Finally, even a casual reader of the Argus Leader would be aware that we have funding challenges for education in South Dakota. Competitive salaries to attract and retain qualified educators in the k-12 world, and funds to keep tuition affordable in the technical school and regential system will come with a cost – a big one. The only realistic option on the table is some form of a sales tax for some period of time. As they say: “Sweat Pea, you can’t ride a horse with your butt in two different saddles”. Either you’re going to provide funds for your Mayor’s favorite projects, or your going to look to the critical needs of educating our citizenry. Realistically, you have to pick, and there’s a chance that your local legislators understand that math – and we’re looking down the road to next session for the good of our South Dakota families.

So Stu, while we in the ESD world were not disappointed to see you promoted from the sports page, from the heart I tell you, I prefer it when your ruminating stays closer to home. After all, the Mayor Mike – Kermit fights have at least a few more good years of ink in them.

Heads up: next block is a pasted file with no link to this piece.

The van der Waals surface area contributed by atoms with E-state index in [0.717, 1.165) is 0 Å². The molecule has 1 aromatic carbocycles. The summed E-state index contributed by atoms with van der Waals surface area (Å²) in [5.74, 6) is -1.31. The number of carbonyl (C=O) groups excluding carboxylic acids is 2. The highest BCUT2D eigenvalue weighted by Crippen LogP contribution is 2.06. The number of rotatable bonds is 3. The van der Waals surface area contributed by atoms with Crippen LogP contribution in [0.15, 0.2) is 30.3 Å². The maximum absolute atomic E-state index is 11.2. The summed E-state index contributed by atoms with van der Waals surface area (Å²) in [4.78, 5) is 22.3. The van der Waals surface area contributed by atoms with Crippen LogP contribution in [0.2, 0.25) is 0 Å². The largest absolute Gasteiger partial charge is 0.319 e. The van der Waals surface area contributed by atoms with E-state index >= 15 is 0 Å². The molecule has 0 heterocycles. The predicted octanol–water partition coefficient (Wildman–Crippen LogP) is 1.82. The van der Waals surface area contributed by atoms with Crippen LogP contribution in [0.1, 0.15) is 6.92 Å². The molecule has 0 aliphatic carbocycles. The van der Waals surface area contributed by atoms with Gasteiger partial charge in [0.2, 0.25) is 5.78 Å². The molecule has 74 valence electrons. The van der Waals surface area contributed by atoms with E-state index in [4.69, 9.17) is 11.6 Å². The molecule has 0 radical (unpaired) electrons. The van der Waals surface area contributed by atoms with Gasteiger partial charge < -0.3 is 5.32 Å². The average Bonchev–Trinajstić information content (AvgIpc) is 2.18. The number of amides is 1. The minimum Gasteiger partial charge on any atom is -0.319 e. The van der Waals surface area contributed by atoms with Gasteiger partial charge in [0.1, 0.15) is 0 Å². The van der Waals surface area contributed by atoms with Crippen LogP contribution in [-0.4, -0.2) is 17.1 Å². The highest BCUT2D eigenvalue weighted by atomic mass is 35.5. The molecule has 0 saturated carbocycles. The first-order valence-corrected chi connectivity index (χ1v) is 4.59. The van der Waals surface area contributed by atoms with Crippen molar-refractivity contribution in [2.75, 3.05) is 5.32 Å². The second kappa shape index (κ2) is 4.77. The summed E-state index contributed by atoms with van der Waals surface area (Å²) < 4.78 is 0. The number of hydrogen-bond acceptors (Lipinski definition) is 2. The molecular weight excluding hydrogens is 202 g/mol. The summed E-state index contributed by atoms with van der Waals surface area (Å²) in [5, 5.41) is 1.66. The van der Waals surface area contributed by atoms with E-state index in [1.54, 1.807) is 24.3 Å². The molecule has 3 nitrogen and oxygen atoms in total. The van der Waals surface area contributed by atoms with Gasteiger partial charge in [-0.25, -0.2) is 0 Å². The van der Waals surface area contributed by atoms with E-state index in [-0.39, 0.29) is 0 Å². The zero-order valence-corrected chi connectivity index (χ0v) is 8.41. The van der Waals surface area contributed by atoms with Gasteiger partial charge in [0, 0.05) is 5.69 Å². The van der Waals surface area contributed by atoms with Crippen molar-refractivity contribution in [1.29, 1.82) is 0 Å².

Lee Schoenbeck is a mechanic’s kid, rookie House member, and country lawyer from near Watertown, SD



Articles refute ProPublica article accusing consultants of misdeeds. In fact, they point out how they were trying to prevent them.

I had mentioned this article a few days ago, which appears on Huffington Post, as well as ProPublica:, where it claims

Founded in May of last year, Vote2ReduceDebt raised its nearly $3 million almost entirely from Davis, and spent just about all of it. Its filings with the Federal Election Commission list ads, phone banks and rallies for candidates in tight races, including Joni Ernst in Iowa and Cory Gardner in Colorado.